Sustainability

Bikes, coffee and friendship

Done! And I’d like to think that it’s my best yet. But I’ll let you be the judge of that. At the end of the day I really just wanted to provide an antidote to that dreaded ‘Bike Warrior’.

Without wanting to patronise the intelligent readers of this site, the point of this video was…

I wanted to tell a story – about the potential role of the bicycle in our cities.
I wanted to convey – freedom, the buzz of city life, a to b transport, ease, coolness, simplicity.

Imagine you are off to meet someone for a coffee at a cafe…

It’s empathy that we so desperately need in this world. And as we know, narratives are a good way of achieving that.

Finally, a big shout out to my bike model and friend Emilio.

‘Cycling’ is sport and recreation. ‘Riding a bicycle’ is everyday activity. No sweat. As easy as walking, but faster.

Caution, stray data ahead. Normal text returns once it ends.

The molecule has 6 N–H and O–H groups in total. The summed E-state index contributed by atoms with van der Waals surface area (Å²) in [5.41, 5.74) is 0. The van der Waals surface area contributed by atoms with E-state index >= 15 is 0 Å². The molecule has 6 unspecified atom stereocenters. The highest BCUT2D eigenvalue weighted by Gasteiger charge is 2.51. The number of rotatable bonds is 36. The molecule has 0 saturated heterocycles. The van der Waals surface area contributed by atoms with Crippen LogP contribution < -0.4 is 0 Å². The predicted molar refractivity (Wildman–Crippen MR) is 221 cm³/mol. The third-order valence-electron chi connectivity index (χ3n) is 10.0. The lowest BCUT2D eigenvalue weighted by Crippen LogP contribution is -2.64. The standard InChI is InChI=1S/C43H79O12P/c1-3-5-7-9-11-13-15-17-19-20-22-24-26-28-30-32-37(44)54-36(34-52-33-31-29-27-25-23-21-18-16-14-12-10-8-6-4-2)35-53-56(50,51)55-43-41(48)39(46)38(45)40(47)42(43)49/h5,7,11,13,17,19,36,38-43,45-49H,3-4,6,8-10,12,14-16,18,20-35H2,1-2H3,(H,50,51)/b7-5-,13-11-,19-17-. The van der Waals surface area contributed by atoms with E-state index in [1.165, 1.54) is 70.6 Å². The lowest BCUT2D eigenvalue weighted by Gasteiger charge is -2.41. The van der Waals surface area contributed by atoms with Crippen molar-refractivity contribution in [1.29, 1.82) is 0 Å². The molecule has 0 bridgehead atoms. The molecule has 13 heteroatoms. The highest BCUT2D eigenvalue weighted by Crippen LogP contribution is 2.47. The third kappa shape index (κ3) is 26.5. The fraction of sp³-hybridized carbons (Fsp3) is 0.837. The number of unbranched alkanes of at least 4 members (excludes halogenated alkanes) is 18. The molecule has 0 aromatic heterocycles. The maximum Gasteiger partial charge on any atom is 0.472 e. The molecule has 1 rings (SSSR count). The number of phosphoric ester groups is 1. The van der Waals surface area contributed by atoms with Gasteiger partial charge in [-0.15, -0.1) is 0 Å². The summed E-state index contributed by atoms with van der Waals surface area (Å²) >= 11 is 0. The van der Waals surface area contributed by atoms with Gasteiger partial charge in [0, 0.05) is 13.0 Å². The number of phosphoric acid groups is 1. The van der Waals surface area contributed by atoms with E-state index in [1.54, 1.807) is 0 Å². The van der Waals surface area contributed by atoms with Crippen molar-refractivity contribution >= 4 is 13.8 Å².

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Slow Down

Speed kills (and may make you fearful of letting your children out of the house).

Speed kills (and may make you fearful of letting your children out of the house).

A long time ago, I drafted this blog post but never officially published it. It was a story I picked up from the local community newspaper. Two mothers were concerned that cars on the residential street they lived on, were traveling in excess of 80kph. The speed limit is 50kph and the street is in a school zone.

“They fly through here. I don’t let my girls play out the front – I won’t even let them go to the letter box”. The street is used as a ‘rat run’. The women were planning to approach Auckland Transport to see if there was anything that could be done. I think the street has had speed bumps installed since then. I wonder if that made a difference.